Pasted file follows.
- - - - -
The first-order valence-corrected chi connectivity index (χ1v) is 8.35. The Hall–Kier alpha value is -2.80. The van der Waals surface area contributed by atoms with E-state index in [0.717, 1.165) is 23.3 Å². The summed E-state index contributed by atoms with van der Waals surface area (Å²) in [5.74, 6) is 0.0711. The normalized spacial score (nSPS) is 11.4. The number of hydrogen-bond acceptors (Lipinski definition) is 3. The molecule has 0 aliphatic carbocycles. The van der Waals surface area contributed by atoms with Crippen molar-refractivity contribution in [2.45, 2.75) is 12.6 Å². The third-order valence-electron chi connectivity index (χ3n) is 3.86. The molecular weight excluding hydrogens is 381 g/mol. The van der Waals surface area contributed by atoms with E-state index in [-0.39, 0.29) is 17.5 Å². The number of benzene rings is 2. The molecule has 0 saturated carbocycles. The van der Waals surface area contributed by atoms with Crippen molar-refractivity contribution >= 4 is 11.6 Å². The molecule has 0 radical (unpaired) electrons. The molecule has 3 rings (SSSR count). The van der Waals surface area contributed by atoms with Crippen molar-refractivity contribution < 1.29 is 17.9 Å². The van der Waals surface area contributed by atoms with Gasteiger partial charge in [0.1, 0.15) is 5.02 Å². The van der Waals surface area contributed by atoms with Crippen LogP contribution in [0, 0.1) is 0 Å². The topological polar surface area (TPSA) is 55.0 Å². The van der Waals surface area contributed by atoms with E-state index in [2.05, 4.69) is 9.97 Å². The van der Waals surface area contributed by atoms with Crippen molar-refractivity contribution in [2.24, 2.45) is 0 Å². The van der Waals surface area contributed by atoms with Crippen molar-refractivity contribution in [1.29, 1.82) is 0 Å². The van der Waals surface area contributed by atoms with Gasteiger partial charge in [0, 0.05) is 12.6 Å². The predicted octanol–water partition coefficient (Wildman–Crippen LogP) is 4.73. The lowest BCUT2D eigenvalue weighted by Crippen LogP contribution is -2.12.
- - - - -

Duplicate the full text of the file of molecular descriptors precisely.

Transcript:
The first-order valence-corrected chi connectivity index (χ1v) is 8.35. The Hall–Kier alpha value is -2.80. The van der Waals surface area contributed by atoms with E-state index in [0.717, 1.165) is 23.3 Å². The summed E-state index contributed by atoms with van der Waals surface area (Å²) in [5.74, 6) is 0.0711. The normalized spacial score (nSPS) is 11.4. The number of hydrogen-bond acceptors (Lipinski definition) is 3. The molecule has 0 aliphatic carbocycles. The van der Waals surface area contributed by atoms with Crippen molar-refractivity contribution in [2.45, 2.75) is 12.6 Å². The third-order valence-electron chi connectivity index (χ3n) is 3.86. The molecular weight excluding hydrogens is 381 g/mol. The van der Waals surface area contributed by atoms with E-state index in [-0.39, 0.29) is 17.5 Å². The number of benzene rings is 2. The molecule has 0 saturated carbocycles. The van der Waals surface area contributed by atoms with Crippen molar-refractivity contribution >= 4 is 11.6 Å². The molecule has 0 radical (unpaired) electrons. The molecule has 3 rings (SSSR count). The van der Waals surface area contributed by atoms with Crippen molar-refractivity contribution < 1.29 is 17.9 Å². The van der Waals surface area contributed by atoms with Gasteiger partial charge in [0.1, 0.15) is 5.02 Å². The van der Waals surface area contributed by atoms with Crippen LogP contribution in [0, 0.1) is 0 Å². The topological polar surface area (TPSA) is 55.0 Å². The van der Waals surface area contributed by atoms with E-state index in [2.05, 4.69) is 9.97 Å². The van der Waals surface area contributed by atoms with Crippen molar-refractivity contribution in [2.24, 2.45) is 0 Å². The van der Waals surface area contributed by atoms with Crippen molar-refractivity contribution in [1.29, 1.82) is 0 Å². The van der Waals surface area contributed by atoms with Gasteiger partial charge in [0, 0.05) is 12.6 Å². The predicted octanol–water partition coefficient (Wildman–Crippen LogP) is 4.73. The lowest BCUT2D eigenvalue weighted by Crippen LogP contribution is -2.12.